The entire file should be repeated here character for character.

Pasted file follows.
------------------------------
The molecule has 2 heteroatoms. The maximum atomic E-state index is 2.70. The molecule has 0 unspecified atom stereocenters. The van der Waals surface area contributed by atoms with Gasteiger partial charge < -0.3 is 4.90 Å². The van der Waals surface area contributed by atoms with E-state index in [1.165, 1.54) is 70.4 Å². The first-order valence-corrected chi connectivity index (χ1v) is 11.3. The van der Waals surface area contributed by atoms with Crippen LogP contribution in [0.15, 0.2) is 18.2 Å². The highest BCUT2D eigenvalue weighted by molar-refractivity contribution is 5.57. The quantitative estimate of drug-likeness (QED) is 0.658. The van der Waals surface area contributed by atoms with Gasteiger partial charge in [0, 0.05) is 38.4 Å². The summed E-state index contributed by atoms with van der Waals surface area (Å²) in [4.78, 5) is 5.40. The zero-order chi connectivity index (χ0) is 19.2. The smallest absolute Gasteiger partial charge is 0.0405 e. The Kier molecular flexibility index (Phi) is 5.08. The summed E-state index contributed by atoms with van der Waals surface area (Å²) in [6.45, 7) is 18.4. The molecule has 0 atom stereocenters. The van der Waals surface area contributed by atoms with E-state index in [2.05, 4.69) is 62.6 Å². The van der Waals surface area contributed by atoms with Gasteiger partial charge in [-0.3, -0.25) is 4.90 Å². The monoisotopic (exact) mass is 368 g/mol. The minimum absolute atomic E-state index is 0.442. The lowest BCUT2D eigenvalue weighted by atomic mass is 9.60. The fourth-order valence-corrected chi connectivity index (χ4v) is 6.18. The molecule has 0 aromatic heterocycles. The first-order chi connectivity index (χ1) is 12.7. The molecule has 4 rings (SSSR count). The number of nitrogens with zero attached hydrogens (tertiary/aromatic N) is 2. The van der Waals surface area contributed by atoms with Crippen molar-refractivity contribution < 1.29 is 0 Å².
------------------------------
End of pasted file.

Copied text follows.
The molecule has 2 heteroatoms. The maximum atomic E-state index is 2.70. The molecule has 0 unspecified atom stereocenters. The van der Waals surface area contributed by atoms with Gasteiger partial charge < -0.3 is 4.90 Å². The van der Waals surface area contributed by atoms with E-state index in [1.165, 1.54) is 70.4 Å². The first-order valence-corrected chi connectivity index (χ1v) is 11.3. The van der Waals surface area contributed by atoms with Crippen LogP contribution in [0.15, 0.2) is 18.2 Å². The highest BCUT2D eigenvalue weighted by molar-refractivity contribution is 5.57. The quantitative estimate of drug-likeness (QED) is 0.658. The van der Waals surface area contributed by atoms with Gasteiger partial charge in [0, 0.05) is 38.4 Å². The summed E-state index contributed by atoms with van der Waals surface area (Å²) in [4.78, 5) is 5.40. The zero-order chi connectivity index (χ0) is 19.2. The smallest absolute Gasteiger partial charge is 0.0405 e. The Kier molecular flexibility index (Phi) is 5.08. The summed E-state index contributed by atoms with van der Waals surface area (Å²) in [6.45, 7) is 18.4. The molecule has 0 atom stereocenters. The van der Waals surface area contributed by atoms with E-state index in [2.05, 4.69) is 62.6 Å². The van der Waals surface area contributed by atoms with Gasteiger partial charge in [-0.3, -0.25) is 4.90 Å². The monoisotopic (exact) mass is 368 g/mol. The minimum absolute atomic E-state index is 0.442. The lowest BCUT2D eigenvalue weighted by atomic mass is 9.60. The fourth-order valence-corrected chi connectivity index (χ4v) is 6.18. The molecule has 0 aromatic heterocycles. The first-order chi connectivity index (χ1) is 12.7. The molecule has 4 rings (SSSR count). The number of nitrogens with zero attached hydrogens (tertiary/aromatic N) is 2. The van der Waals surface area contributed by atoms with Crippen molar-refractivity contribution < 1.29 is 0 Å².